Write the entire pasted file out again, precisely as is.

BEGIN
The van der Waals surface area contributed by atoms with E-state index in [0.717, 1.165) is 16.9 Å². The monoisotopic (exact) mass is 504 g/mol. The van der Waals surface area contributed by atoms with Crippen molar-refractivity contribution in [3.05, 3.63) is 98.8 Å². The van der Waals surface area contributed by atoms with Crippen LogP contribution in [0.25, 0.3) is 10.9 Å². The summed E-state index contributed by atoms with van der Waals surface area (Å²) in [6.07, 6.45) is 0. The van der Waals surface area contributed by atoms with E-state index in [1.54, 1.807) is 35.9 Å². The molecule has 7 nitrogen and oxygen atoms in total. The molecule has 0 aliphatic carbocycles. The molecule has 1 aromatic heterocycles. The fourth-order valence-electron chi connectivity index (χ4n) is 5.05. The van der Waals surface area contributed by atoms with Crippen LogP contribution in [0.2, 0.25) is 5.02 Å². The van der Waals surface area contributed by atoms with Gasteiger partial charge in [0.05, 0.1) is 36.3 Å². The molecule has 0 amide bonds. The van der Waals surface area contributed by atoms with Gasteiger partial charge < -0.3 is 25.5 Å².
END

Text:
The van der Waals surface area contributed by atoms with E-state index in [0.717, 1.165) is 16.9 Å². The monoisotopic (exact) mass is 504 g/mol. The van der Waals surface area contributed by atoms with Crippen molar-refractivity contribution in [3.05, 3.63) is 98.8 Å². The van der Waals surface area contributed by atoms with Crippen LogP contribution in [0.25, 0.3) is 10.9 Å². The summed E-state index contributed by atoms with van der Waals surface area (Å²) in [6.07, 6.45) is 0. The van der Waals surface area contributed by atoms with E-state index in [1.54, 1.807) is 35.9 Å². The molecule has 7 nitrogen and oxygen atoms in total. The molecule has 0 aliphatic carbocycles. The molecule has 1 aromatic heterocycles. The fourth-order valence-electron chi connectivity index (χ4n) is 5.05. The van der Waals surface area contributed by atoms with Crippen LogP contribution in [0.2, 0.25) is 5.02 Å². The van der Waals surface area contributed by atoms with Gasteiger partial charge in [0.05, 0.1) is 36.3 Å². The molecule has 0 amide bonds. The van der Waals surface area contributed by atoms with Gasteiger partial charge < -0.3 is 25.5 Å².